Some Basic Info on CBO Scoring of Healthcare Bills

Via ThinkProgress, both the Baucus Bill and the plan put forward by Pelosi will enroll some more people but most will not be in the Public Option and it will not cover everyone:

CBO: Public Option To Attract Only 6 Million Enrollees & Doesn’t Offer Lower Premiums

The public option would attract about 6 million enrollees by 2019 and charge premiums that are “somewhat higher than the average premiums for the private plans in the exchanges.” This is because the public option would “engage in less management of utilization” by its enrollees and “attract a less healthy pool of enrollees,” the office concludes. Moreover, since the House bill expands Medicaid up to 150% of the federal poverty line, it’s possible that the enrollees that would have enrolled in the public option went into Medicaid instead.

Below is a comparison of the relevant provisions in the House and Senate Finance Committee legislation:

  CBO Score Of House Bill CBO Score Of Baucus Bill
Costs Reduce deficits: $104B/10yrs
Cost: $894B/10yrs
Spends on subsidies: $605B/10yrs
On Medicaid/CHIP: $425B/10yrs
On Small Employer Credit: $25B/10yrs
Reduce deficits: $81B/10yrs
Cost: $829B/10yrs
Spends on subsidies: $461B/10yrs
On Medicaid/CHIP: $345B/10yrs
On Small Employer Credit: $23B/10yrs
Insured Uninsured reduced by: 36M
Uninsured in 2019: 18M
In Exchanges: 30M | Public Plan: 6M
In Medicaid: 15M
Uninsured reduced by: 29M
Uninsured in 2019: 25M
In Exchanges: 23M
In Medicaid: 14M
Revenue Mandate penalty: $33B/10yrs
Pay-Play penalty: $135B/10yrs
New taxes: $572B/10yrs
Mandate penalty: $4B/10yrs
Free rider penalty: $23B/10yrs
New taxes: $196B/10yrs
Medicare
and
Medicaid
Total savings: 426B/10yrs
Medicare Advantage: $170B/10yrs
Total savings: 404B/10yrs
Medicare Advantage: $117B/10yrs

With a Single Payer solution it would be everybody in and nobody out - AND it would save a heck of a lot more money for everyone.

The difference is not just everyone being covered but HUNDREDS of BILLIONS of DOLLARS saved every year:

The reason we spend more and get less than the rest of the world is
because we have a patchwork system of for-profit payers. Private
insurers necessarily waste health dollars on things that have nothing
to do with care: overhead, underwriting, billing, sales and marketing
departments as well as huge profits and exorbitant executive pay.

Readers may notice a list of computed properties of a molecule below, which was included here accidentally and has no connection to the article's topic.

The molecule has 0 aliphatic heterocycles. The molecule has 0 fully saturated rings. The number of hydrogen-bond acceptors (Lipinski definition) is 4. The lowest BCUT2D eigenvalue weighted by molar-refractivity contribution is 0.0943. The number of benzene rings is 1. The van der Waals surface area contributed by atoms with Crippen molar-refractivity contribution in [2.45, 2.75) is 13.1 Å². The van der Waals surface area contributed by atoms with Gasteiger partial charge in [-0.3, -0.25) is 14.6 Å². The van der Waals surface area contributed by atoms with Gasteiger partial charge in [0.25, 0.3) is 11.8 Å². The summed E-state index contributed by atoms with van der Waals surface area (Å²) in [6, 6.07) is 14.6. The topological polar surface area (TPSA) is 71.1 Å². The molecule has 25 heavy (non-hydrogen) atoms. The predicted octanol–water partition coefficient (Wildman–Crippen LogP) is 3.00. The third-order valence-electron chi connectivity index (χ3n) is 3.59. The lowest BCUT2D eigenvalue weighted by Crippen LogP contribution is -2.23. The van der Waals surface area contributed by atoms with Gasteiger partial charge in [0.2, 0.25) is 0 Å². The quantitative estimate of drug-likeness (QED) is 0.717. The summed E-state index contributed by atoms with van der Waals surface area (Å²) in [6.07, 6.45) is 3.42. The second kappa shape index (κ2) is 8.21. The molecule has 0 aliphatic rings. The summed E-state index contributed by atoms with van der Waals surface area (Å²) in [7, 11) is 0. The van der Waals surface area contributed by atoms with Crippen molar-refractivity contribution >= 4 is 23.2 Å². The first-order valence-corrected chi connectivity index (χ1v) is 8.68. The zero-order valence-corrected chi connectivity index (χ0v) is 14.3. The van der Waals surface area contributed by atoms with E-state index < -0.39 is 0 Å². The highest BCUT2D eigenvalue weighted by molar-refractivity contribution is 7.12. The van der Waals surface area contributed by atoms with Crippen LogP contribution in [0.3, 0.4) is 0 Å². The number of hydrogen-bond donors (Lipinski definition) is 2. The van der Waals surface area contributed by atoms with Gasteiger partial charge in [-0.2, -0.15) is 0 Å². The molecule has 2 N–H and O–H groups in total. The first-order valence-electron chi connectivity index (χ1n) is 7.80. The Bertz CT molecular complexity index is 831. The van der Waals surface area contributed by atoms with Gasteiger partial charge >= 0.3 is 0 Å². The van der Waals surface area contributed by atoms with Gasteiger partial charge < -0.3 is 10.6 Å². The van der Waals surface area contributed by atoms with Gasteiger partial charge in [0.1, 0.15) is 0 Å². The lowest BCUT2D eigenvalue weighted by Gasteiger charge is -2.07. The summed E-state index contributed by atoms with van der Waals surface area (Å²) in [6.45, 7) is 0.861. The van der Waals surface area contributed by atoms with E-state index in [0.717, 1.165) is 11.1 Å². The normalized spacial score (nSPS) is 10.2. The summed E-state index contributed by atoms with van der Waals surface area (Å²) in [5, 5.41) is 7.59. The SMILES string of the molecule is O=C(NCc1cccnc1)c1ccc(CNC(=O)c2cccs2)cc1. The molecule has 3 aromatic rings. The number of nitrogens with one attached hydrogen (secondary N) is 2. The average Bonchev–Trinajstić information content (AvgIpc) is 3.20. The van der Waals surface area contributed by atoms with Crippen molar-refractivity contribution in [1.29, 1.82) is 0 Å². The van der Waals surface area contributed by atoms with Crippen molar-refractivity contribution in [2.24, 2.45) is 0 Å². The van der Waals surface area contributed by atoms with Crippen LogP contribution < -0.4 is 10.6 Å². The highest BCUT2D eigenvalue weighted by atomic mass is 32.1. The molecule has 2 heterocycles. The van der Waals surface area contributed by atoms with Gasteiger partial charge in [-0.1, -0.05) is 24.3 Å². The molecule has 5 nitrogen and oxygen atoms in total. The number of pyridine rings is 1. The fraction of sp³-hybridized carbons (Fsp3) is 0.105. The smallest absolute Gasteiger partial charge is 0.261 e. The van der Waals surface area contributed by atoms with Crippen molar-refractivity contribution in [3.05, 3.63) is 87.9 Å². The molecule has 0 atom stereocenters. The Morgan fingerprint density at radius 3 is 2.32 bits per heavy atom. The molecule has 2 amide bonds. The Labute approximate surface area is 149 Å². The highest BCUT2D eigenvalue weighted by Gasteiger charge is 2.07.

Doctors and hospitals must maintain costly administrative staffs to
deal with the bureaucracy. Combined, this needless administration
consumes one-third (31 percent) of Americans’ health dollars.

Single-payer financing is the only way to recapture this wasted
money. The potential savings on paperwork, more than $350 billion per
year, are enough to provide comprehensive coverage to everyone without
paying any more than we already do.

Under a single-payer system, all Americans would be covered for all
medically necessary services, including: doctor, hospital, preventive,
long-term care, mental health, reproductive health care, dental,
vision, prescription drug and medical supply costs. Patients would
regain free choice of doctor and hospital, and doctors would regain
autonomy over patient care.

There are too many reasons why so many Doctors and Nurses support single payer. Some frequently asked questions concerning Single Payer:

[update] Susie Madrak at C&L suggests you do the math:


The bill provides financial assistance on a sliding scale. Premiums
range from 1.5 percent of income to 12% for those at 400% of the
Federal Poverty Level. The plan provides additional assistance for
households up to 400% of the FPL by limiting cost-sharing to 3% of plan
costs at the lowest tier, to 30% of plan costs at 350-400% of the FPL.

For instance: If your income is under 133-150% of the poverty level,
your premiums will be limited to a range of 1.5 to 3%. That means
you'll pay 3% of plan costs, with an annual out-of-pocket cap of $500
for individuals and $1000 for families.

And so on:

150-200% - 3-5.5% - 7% - $1000/$2000

200-250% - 5.5-8% - 15% - $2000/$4000

250-300% - 8-10% - 22% - $4000/$8000

300-350% - 10-11% - 28% - $4500/$9000

350-400% - 11-12% - 30% - $5000/$10,000

The Federal Poverty Level is:

Persons in family

1 $10,830

2 14,570

3 18,310

4 22,050

5 25,790

6 29,530

7 33,270

8 37,010

For families with more than 8 persons, add $3,740 for each additional person.

So although I've been on unemployment for the past year, I would be
expected to pay approximately $4000 a year. Huh?
Your individual
mileage may vary, but those figures aren't very reassuring to me.

Do the math, and let me know if you think this is affordable.

Go ahead and figure it out for yourselves. Is this making healthcare more affordable for you?

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